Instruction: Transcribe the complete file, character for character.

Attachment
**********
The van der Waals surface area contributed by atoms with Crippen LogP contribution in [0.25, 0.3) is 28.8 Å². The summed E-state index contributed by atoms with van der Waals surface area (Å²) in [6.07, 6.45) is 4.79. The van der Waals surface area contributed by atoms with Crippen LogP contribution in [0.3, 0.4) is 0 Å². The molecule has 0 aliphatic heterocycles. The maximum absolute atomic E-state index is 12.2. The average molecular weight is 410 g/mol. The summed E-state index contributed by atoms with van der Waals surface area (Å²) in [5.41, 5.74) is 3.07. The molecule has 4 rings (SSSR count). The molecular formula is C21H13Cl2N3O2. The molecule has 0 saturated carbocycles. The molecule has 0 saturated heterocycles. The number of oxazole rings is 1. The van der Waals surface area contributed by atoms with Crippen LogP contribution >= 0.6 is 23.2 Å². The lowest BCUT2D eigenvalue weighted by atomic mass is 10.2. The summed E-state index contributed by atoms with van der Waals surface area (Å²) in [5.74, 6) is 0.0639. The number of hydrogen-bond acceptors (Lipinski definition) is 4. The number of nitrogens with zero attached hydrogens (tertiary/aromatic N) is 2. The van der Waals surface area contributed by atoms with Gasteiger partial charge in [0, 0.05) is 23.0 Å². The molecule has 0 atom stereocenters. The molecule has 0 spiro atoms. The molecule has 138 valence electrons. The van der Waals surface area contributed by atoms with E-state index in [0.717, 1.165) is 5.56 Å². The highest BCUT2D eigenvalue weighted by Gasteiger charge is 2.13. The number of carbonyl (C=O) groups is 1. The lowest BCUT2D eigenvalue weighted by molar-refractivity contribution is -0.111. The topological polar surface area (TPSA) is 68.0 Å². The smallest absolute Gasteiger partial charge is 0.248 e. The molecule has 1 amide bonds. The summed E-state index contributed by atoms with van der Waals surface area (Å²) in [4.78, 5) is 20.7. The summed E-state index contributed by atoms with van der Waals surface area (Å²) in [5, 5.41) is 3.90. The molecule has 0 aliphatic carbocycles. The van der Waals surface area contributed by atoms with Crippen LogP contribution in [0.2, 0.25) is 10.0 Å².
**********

The van der Waals surface area contributed by atoms with Crippen LogP contribution in [0.25, 0.3) is 28.8 Å². The summed E-state index contributed by atoms with van der Waals surface area (Å²) in [6.07, 6.45) is 4.79. The van der Waals surface area contributed by atoms with Crippen LogP contribution in [0.3, 0.4) is 0 Å². The molecule has 0 aliphatic heterocycles. The maximum absolute atomic E-state index is 12.2. The average molecular weight is 410 g/mol. The summed E-state index contributed by atoms with van der Waals surface area (Å²) in [5.41, 5.74) is 3.07. The molecule has 4 rings (SSSR count). The molecular formula is C21H13Cl2N3O2. The molecule has 0 saturated carbocycles. The molecule has 0 saturated heterocycles. The number of oxazole rings is 1. The van der Waals surface area contributed by atoms with Crippen LogP contribution >= 0.6 is 23.2 Å². The lowest BCUT2D eigenvalue weighted by atomic mass is 10.2. The summed E-state index contributed by atoms with van der Waals surface area (Å²) in [5.74, 6) is 0.0639. The number of hydrogen-bond acceptors (Lipinski definition) is 4. The number of nitrogens with zero attached hydrogens (tertiary/aromatic N) is 2. The van der Waals surface area contributed by atoms with Gasteiger partial charge in [0, 0.05) is 23.0 Å². The molecule has 0 atom stereocenters. The molecule has 0 spiro atoms. The molecule has 138 valence electrons. The van der Waals surface area contributed by atoms with E-state index in [0.717, 1.165) is 5.56 Å². The highest BCUT2D eigenvalue weighted by Gasteiger charge is 2.13. The number of carbonyl (C=O) groups is 1. The lowest BCUT2D eigenvalue weighted by molar-refractivity contribution is -0.111. The topological polar surface area (TPSA) is 68.0 Å². The smallest absolute Gasteiger partial charge is 0.248 e. The molecule has 1 amide bonds. The summed E-state index contributed by atoms with van der Waals surface area (Å²) in [4.78, 5) is 20.7. The summed E-state index contributed by atoms with van der Waals surface area (Å²) in [5, 5.41) is 3.90. The molecule has 0 aliphatic carbocycles. The van der Waals surface area contributed by atoms with Crippen LogP contribution in [0.2, 0.25) is 10.0 Å².